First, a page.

The former foreign secretary has done himself no harm this week, despite seeing his leadership hopes evaporate. Sir Malcolm ended eight years in the wilderness outside Parliament with the conference's most impressive oratory. He tore up his prepared text to make a barnstorming speech which was enthusiastically received by the rank and file and will ensure his return to the Tory top table. But Sir Malcolm has not got the weight of support among MPs. Yesterday he insisted he would remain in the race and pick up support flaking from the David Davis camp. One ally said: "The Rifkind lifeboat is alongside the Davis ship." Could be a kingmaker, but not a king.
Star quality: 3
Total: (out of 30) 15
In a succession of recent Tory leadership campaigns, the front-runner has been defeated. The nightmare for the shadow Home Secretary, who appeared to have the keys to Tory HQ in his pocket just a fortnight ago, is that history could be about to repeat itself. His conference address was workmanlike when it needed to display a touch of magic dust. His appearances on the fringe have been worse. Mr Davis, though, remains the Tory to beat. More than 60 MPs are publicly committed to his cause, although a few may peel off, and his soft-right outlook chimes with many - perhaps a majority - of the Tory faithful. The question for his campaign team is whether his torrid week, culminating in a grim set of headlines, kick-starts them out of any complacency or is the beginning of the end. They will be hitting the phones over the weekend when they might have been sipping champagne.
Star quality: 6
Total (out of 30) 18
The young pretender to the Tory crown can leave Blackpool satisfied with his week's work, having established himself as the candidate gaining the most momentum from the Conservatives' week by the seaside. His backers may have made things up as they went along, but Cameron's daily bulletins pushed under hotel room doors at 5am, his energetic presence on the fringe and party circuit and his well-received appearance on the conference floor have created the aura of a candidate going places. He has attracted a large campaign team staffed by enthusiastic recruitsquite happy to deliver leaflets all night. Senior figures like Oliver Letwin have done a sterling selling job behind the scenes, while the six MPs converted to the Cameron cause and glowing reviews in the press have given the shadow Education Secretary a crucial bounce in the days before MPs start their ballots to whittle down the candidates to a shortlist of two.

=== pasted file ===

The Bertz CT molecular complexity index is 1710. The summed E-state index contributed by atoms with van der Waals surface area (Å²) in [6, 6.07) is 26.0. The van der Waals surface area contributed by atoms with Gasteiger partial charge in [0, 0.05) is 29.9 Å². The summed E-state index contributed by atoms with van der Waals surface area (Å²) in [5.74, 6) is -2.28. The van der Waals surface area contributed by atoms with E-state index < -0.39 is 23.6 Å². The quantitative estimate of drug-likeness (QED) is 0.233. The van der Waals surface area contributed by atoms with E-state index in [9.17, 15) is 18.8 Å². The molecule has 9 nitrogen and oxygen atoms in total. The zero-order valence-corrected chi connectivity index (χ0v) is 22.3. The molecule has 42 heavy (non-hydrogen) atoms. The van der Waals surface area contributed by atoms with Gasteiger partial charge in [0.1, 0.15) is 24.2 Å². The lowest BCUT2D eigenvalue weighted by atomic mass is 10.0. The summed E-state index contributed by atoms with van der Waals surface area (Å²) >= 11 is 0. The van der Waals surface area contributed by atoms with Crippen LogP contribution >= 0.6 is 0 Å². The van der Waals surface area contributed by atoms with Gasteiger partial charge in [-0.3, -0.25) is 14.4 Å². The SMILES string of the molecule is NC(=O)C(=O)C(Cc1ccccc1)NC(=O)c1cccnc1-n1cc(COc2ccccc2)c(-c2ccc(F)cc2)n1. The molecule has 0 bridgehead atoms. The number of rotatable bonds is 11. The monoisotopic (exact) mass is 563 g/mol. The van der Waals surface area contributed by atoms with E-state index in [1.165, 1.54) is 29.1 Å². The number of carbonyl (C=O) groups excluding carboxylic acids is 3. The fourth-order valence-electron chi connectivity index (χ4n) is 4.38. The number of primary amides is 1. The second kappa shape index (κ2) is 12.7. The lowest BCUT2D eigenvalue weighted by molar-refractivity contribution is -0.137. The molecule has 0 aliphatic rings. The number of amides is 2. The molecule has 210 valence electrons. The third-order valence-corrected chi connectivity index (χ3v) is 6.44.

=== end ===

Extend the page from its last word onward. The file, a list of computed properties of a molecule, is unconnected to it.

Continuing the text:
Star quality: 8
Total (out of 30) 24
The big beast returned this week, proving the old magic was still there. He received the most spontaneously enthusiastic reception on the conference floor, telling the best jokes and displaying the oratorical style that could wound Blair and Brown on the floor of the Commons. With his blokeish bonhomie, he sent out the message that he was the only candidate who could reach out to the millions of lapsed Tory voters. But he has taken pains to avoid the subject of Europe - still a faultline within the party - and the fact that he is old enough to claim a free bus pass worries activists desperate to give the party a youthful image. Despite the conference tour de force, there is little sign he is picking a groundswell of support from Tory MPs. His campaign has appeared a little homespun compared with the Cameron and Davis battallions, and has not given the vital impression of a bandwagon gathering pace.
Star quality: 9
Total (out of 30) 24
Dr Liam Fox
Dr Fox's background as former party chairman was seen as his trump card. All those hours helping candidates who are now new MPs was thought to be a factor in wooing the new intake, a quarter of the parliamentary party. The shadow Foreign Secretary won plaudits for a speech which pressed many populist buttons. He spoke passionately about mental health and domestic violence and has impressed on the fringe. But his campaign has been nowhere in the student-style canvassing, while his three new MP backers (plus another convert yesterday) failed to get the impact of the six converts to David Cameron's cause. His shift to the Eurosceptic right has left many wondering whether he can regain the centre ground.
Star quality: 5
Total (out of 30) 17Reuse content